Linux (commonly pronounced /ˈlɪnəks/ LIN-əks in American English, also pronounced /ˈlɪnʊks/ LIN-ooks in Europe and Canada) refers to the family of Unix-like computer operating systems that use the Linux kernel. Their development is one of the most prominent examples of free and open source software collaboration; typically all the underlying source code can be used, freely modified, and redistributed, both commercially and non-commercially, by anyone under licenses such as the GNU General Public License.
Linux can be installed on a wide variety of computer hardware, ranging from mobile phones, tablet computers and video game consoles, to mainframes and supercomputers.Linux is predominantly known for its use in servers; as of 2009 it has a server market share ranging between 20–40%. Most desktop computers run either Microsoft Windows or Mac OS X, with Linux having anywhere from a low of an estimated 1–2% of the desktop market. However, desktop use of Linux has become increasingly popular in recent years, partly owing to the popular Ubuntu, Fedora, Mint, and openSUSE distributions and the emergence of net books and smart phones running an embedded Linux.
Typically Linux is packaged in a format known as a Linux distribution for desktop and server use. Linux distributions include the Linux kernel and all of the supporting software required to run a complete system, such as utilities and libraries, the X Window System, the GNOME and KDE desktop environments, and the Apache HTTP Server. Commonly used applications with desktop Linux systems include the Mozilla Firefox web-browser, the OpenOffice.org office application suite and the GIMP image editor.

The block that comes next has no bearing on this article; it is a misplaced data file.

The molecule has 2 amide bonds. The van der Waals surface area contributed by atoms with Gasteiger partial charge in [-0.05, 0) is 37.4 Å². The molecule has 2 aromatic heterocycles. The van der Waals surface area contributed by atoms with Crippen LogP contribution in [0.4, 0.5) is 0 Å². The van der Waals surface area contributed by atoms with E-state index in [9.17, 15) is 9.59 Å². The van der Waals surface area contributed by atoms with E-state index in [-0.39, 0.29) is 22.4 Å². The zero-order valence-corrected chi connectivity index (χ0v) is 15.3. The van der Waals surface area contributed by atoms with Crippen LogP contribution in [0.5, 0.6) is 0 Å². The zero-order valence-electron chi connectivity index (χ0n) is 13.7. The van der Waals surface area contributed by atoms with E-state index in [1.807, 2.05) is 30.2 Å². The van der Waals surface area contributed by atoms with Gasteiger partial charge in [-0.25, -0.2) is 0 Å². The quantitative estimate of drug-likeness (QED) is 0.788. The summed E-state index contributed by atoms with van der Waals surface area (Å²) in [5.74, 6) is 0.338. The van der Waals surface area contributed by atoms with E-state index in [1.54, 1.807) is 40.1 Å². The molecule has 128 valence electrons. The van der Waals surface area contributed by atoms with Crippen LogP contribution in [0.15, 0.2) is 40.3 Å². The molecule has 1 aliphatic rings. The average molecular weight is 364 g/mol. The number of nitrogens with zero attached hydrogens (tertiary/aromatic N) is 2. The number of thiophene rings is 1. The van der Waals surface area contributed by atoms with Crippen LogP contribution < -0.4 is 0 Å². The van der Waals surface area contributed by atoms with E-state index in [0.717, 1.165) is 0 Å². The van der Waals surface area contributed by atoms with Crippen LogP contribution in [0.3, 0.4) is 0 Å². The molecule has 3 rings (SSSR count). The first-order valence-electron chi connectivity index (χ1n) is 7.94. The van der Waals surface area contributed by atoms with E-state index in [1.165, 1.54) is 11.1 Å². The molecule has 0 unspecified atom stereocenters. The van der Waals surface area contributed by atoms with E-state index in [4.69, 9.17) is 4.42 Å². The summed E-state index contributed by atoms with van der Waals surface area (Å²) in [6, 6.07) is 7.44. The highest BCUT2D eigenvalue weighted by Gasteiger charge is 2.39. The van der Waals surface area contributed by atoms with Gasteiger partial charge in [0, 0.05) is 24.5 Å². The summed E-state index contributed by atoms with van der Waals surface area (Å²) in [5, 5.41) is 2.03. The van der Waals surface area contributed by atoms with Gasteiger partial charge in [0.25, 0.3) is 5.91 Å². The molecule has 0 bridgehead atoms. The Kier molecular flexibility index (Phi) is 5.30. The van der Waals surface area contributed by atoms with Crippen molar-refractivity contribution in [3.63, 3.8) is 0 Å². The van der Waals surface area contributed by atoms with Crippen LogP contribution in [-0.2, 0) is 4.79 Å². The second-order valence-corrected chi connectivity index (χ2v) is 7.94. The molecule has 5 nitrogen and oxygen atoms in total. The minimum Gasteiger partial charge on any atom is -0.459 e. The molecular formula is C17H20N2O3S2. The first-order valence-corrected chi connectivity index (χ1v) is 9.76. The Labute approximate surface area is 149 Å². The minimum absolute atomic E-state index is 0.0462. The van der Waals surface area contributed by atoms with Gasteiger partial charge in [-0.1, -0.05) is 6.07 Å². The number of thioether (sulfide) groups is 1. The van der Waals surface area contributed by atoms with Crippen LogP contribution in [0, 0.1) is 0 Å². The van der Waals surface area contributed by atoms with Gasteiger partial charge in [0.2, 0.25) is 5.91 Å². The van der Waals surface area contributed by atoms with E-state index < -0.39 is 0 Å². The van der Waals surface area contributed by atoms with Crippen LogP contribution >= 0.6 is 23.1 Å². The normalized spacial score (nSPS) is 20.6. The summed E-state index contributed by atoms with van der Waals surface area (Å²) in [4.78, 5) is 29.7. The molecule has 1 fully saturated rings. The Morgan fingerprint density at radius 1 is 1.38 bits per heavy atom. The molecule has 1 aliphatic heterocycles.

The name "Linux" comes from the Linux kernel, originally written in 1991 by Linus Torvalds. The main supporting Userland in the form of system tools and libraries from the GNU Project (announced in 1983 by Richard Stallman) is the basis for the Free Software Foundation's preferred name GNU/Linux.
Programming on Linux
Most Linux distributions support dozens of programming languages. The most common collection of utilities for building both Linux applications and operating system programs is found within the GNU toolchain, which includes the GNU Compiler Collection (GCC) and the GNU build system. Amongst others, GCC provides compilers for Ada, C, C++, Java, and Fortran. The Linux kernel itself is written to be compiled with GCC. Proprietary compilers for Linux include the Intel C++ Compiler, Sun Studio, and IBM XL C/C++ Compiler. BASIC is supported in such forms as Gambas, FreeBASIC, and XBasic.
Most distributions also include support for PHP, Perl, Ruby, Python and other dynamic languages. While not as common, Linux also supports C# via the Mono project, sponsored by Novell, C# via Vala and Scheme. A number of Java Virtual Machines and development kits run on Linux, including the original Sun Microsystems JVM (HotSpot), and IBM's J2SE RE, as well as many open-source projects like Kaffe.